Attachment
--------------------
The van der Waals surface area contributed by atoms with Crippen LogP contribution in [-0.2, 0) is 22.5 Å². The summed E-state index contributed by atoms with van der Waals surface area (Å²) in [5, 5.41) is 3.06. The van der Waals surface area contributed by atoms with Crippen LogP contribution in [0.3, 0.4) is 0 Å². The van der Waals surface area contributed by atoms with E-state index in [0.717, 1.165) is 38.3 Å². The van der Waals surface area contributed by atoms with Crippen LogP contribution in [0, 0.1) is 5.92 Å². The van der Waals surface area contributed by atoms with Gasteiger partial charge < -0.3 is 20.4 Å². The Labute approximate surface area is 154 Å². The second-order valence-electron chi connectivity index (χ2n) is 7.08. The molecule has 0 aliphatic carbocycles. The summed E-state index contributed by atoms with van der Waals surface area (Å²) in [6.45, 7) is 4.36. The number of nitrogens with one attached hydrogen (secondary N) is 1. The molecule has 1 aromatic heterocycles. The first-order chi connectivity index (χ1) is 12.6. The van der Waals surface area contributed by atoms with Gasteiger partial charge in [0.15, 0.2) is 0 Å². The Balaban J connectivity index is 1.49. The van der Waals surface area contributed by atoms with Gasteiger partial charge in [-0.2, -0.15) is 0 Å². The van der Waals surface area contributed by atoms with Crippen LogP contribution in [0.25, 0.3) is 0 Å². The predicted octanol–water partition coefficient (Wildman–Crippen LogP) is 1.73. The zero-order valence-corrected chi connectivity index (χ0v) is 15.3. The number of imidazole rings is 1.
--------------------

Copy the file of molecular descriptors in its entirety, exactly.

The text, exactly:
The van der Waals surface area contributed by atoms with Crippen LogP contribution in [-0.2, 0) is 22.5 Å². The summed E-state index contributed by atoms with van der Waals surface area (Å²) in [5, 5.41) is 3.06. The van der Waals surface area contributed by atoms with Crippen LogP contribution in [0.3, 0.4) is 0 Å². The van der Waals surface area contributed by atoms with E-state index in [0.717, 1.165) is 38.3 Å². The van der Waals surface area contributed by atoms with Crippen LogP contribution in [0, 0.1) is 5.92 Å². The van der Waals surface area contributed by atoms with Gasteiger partial charge < -0.3 is 20.4 Å². The Labute approximate surface area is 154 Å². The second-order valence-electron chi connectivity index (χ2n) is 7.08. The molecule has 0 aliphatic carbocycles. The summed E-state index contributed by atoms with van der Waals surface area (Å²) in [6.45, 7) is 4.36. The number of nitrogens with one attached hydrogen (secondary N) is 1. The molecule has 1 aromatic heterocycles. The first-order chi connectivity index (χ1) is 12.6. The van der Waals surface area contributed by atoms with Gasteiger partial charge in [0.15, 0.2) is 0 Å². The Balaban J connectivity index is 1.49. The van der Waals surface area contributed by atoms with Gasteiger partial charge in [-0.2, -0.15) is 0 Å². The van der Waals surface area contributed by atoms with Crippen LogP contribution in [0.25, 0.3) is 0 Å². The predicted octanol–water partition coefficient (Wildman–Crippen LogP) is 1.73. The zero-order valence-corrected chi connectivity index (χ0v) is 15.3. The number of imidazole rings is 1.